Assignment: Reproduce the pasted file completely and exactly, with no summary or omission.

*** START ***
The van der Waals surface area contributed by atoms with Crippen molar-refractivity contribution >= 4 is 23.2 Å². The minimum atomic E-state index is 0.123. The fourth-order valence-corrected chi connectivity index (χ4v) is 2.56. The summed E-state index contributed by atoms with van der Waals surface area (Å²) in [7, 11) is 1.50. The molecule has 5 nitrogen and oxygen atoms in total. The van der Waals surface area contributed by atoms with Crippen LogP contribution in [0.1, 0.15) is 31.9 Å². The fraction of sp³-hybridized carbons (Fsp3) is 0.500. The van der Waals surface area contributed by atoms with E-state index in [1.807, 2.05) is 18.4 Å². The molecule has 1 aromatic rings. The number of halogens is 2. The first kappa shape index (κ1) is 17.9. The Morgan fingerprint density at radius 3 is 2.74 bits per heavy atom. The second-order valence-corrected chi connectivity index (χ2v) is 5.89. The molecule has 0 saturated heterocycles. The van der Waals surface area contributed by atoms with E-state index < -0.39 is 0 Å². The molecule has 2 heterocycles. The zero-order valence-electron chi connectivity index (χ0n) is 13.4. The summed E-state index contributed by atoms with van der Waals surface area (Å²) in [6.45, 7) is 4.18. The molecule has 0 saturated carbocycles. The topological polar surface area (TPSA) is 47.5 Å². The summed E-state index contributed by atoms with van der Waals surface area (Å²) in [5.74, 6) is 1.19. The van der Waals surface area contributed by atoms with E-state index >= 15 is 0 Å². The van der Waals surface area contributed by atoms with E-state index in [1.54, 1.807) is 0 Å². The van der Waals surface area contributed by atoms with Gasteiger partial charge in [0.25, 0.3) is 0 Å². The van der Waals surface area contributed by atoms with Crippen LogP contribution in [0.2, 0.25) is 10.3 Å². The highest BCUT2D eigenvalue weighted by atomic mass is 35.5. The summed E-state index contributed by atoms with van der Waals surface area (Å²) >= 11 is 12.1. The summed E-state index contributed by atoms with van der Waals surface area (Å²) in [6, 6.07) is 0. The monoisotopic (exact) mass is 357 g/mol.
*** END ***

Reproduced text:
The van der Waals surface area contributed by atoms with Crippen molar-refractivity contribution >= 4 is 23.2 Å². The minimum atomic E-state index is 0.123. The fourth-order valence-corrected chi connectivity index (χ4v) is 2.56. The summed E-state index contributed by atoms with van der Waals surface area (Å²) in [7, 11) is 1.50. The molecule has 5 nitrogen and oxygen atoms in total. The van der Waals surface area contributed by atoms with Crippen LogP contribution in [0.1, 0.15) is 31.9 Å². The fraction of sp³-hybridized carbons (Fsp3) is 0.500. The van der Waals surface area contributed by atoms with E-state index in [1.807, 2.05) is 18.4 Å². The molecule has 1 aromatic rings. The number of halogens is 2. The first kappa shape index (κ1) is 17.9. The Morgan fingerprint density at radius 3 is 2.74 bits per heavy atom. The second-order valence-corrected chi connectivity index (χ2v) is 5.89. The molecule has 0 saturated heterocycles. The van der Waals surface area contributed by atoms with E-state index < -0.39 is 0 Å². The molecule has 2 heterocycles. The zero-order valence-electron chi connectivity index (χ0n) is 13.4. The summed E-state index contributed by atoms with van der Waals surface area (Å²) in [6.45, 7) is 4.18. The molecule has 0 saturated carbocycles. The topological polar surface area (TPSA) is 47.5 Å². The summed E-state index contributed by atoms with van der Waals surface area (Å²) in [5.74, 6) is 1.19. The van der Waals surface area contributed by atoms with E-state index >= 15 is 0 Å². The van der Waals surface area contributed by atoms with E-state index in [1.54, 1.807) is 0 Å². The van der Waals surface area contributed by atoms with Gasteiger partial charge in [0.25, 0.3) is 0 Å². The van der Waals surface area contributed by atoms with Crippen LogP contribution in [0.2, 0.25) is 10.3 Å². The highest BCUT2D eigenvalue weighted by atomic mass is 35.5. The summed E-state index contributed by atoms with van der Waals surface area (Å²) >= 11 is 12.1. The summed E-state index contributed by atoms with van der Waals surface area (Å²) in [6, 6.07) is 0. The monoisotopic (exact) mass is 357 g/mol.